Objective-C Runtime. Theory and practical application

In this post, I want to address a topic that many novice iPhone developers often have a vague idea of: Objective-C Runtime. Many people know that it exists, but what are its capabilities and how to use it in practice?
Let's try to understand the basic functions of this library. The material is based on the lectures that we at Coalla use to train employees.

What is a runtime?

Objective-C was conceived as an add-on to the C language, adding to it support for an object-oriented paradigm. In fact, in terms of syntax, Objective-C is a fairly small set of keywords and control structures over regular C. Runtime, the runtime library, provides that set of functions that breathe life into the language, realizing its dynamic capabilities and ensuring the functioning of OOP .

Basic data structures

Functions and structure Runtime-libraries are defined in several header files: objc.h, runtime.hand message.h. First, let's look at the file objc.hand see what the object is from the point of view of Runtime:

typedef struct objc_class *Class;
typedef struct objc_object {
    Class isa;
} *id; 

We see that the object in the process of the program is represented by the usual C-structure. Each Objective-C object has a reference to its class - the so-called isa-pointer. I think everyone saw it when viewing the structure of objects while debugging applications. In turn, the class also represents a similar structure:

struct objc_class {
    Class isa;

A class in Objective-C is a full-fledged object and it also has an isa-pointer to a "class of a class", the so-called metaclass in terms of Objective-C. Similarly, C-structures are defined for other entities of the language:

typedef struct objc_selector *SEL;
typedef struct objc_method *Method;
typedef struct objc_ivar *Ivar;
typedef struct objc_category *Category;
typedef struct objc_property *objc_property_t;

Runtime Library Functions

In addition to defining the basic structures of the language, the library includes a set of functions that work with these structures. They can be conditionally divided into several groups (the purpose of functions, as a rule, is obvious from their name):
  • Manipulation classes: class_addMethod, class_addIvar,class_replaceMethod
  • The creation of new classes class_allocateClassPair,class_registerClassPair
  • Introspection: class_getName, class_getSuperclass, class_getInstanceVariable, class_getProperty, class_copyMethodList, class_copyIvarList,class_copyPropertyList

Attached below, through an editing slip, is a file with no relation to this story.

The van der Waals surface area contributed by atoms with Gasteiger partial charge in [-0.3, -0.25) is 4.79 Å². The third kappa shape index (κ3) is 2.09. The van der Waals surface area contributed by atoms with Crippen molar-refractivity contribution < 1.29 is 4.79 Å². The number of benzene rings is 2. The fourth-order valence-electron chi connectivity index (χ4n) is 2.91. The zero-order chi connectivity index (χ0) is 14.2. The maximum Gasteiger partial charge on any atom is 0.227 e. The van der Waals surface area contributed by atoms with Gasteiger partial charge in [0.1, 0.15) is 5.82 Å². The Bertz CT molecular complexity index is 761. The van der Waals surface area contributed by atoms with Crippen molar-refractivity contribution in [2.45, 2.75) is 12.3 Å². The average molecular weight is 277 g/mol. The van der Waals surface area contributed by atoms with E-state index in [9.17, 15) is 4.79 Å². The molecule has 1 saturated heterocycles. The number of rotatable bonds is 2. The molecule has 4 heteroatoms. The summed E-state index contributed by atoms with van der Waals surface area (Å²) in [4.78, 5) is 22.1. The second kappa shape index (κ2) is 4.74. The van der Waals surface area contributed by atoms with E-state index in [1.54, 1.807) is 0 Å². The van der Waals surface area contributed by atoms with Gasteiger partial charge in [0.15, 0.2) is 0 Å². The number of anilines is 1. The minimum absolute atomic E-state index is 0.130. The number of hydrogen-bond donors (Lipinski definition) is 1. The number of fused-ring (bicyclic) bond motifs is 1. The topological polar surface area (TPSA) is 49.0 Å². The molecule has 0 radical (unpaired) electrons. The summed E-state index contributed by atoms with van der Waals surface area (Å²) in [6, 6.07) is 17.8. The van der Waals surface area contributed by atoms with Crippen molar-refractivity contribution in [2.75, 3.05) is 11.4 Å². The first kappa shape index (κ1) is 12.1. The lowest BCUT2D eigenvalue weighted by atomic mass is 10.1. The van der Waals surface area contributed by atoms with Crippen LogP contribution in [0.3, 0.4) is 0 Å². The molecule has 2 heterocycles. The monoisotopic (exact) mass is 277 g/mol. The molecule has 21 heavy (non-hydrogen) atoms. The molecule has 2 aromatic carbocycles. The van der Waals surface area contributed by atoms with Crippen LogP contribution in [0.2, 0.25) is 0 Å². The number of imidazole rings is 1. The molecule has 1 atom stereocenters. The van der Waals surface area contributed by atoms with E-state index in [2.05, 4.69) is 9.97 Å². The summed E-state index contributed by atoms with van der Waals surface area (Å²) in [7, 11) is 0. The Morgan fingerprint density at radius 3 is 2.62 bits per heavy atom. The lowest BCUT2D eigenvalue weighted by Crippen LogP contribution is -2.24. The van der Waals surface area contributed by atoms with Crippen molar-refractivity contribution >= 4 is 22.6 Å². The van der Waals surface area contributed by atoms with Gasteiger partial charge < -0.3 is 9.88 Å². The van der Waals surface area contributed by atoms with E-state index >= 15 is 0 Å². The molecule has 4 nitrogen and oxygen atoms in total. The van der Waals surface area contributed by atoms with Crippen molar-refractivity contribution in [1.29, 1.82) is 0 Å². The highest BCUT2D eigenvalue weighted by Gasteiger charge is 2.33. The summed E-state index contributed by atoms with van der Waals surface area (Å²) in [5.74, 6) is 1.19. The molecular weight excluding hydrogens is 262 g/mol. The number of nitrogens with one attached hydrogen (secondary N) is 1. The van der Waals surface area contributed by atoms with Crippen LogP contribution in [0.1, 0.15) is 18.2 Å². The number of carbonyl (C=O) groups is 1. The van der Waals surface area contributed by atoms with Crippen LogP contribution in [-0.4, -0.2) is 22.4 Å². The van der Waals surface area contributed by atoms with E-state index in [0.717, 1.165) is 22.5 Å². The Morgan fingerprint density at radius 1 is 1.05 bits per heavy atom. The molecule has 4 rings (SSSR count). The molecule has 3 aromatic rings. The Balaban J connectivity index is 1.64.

• Manipulating objects: objc_msgSend, objc_getClass,object_copy
  • Work with associative links

Example 1. Introspection of an object

Consider an example using the Runtime library. In one of our projects, the data model is plain old Objective-C objects with some set of properties:

@interface COConcreteObject : COBaseObject
@property(nonatomic, strong) NSString *name;
@property(nonatomic, strong) NSString *title;
@property(nonatomic, strong) NSNumber *quantity;

For the convenience of debugging, I would like it to print information about the state of object properties when printing to the log, rather than something like that . Since the data model is quite ramified, with a large number of different subclasses, it is undesirable to write a separate method for each class descriptionin which to manually collect the values ​​of its properties. Objective-C Runtime comes to the rescue:

@implementation COBaseObject
- (NSString *)description {
    NSMutableDictionary *propertyValues = [NSMutableDictionary dictionary];
    unsigned int propertyCount;
    objc_property_t *properties = class_copyPropertyList([self class], &propertyCount);
    for (unsigned int i = 0; i < propertyCount; i++) {
        char const *propertyName = property_getName(properties[i]);
        const char *attr = property_getAttributes(properties[i]);
        if (attr[1] == '@') {
            NSString *selector = [NSString stringWithCString:propertyName encoding:NSUTF8StringEncoding];
            SEL sel = sel_registerName([selector UTF8String]);
            NSObject * propertyValue = objc_msgSend(self, sel);
            propertyValues[selector] = propertyValue.description;
    return [NSString stringWithFormat:@"%@: %@", self.class, propertyValues];

The method defined in the general superclass of model objects receives a list of all the properties of the object using the function class_copyPropertyList. Then the property values ​​are collected in NSDictionary, which is used when building a string representation of the object. This algorithm only works with properties that are Objective-C objects. Type checking is done using the function property_getAttributes. The result of the method’s work looks something like this: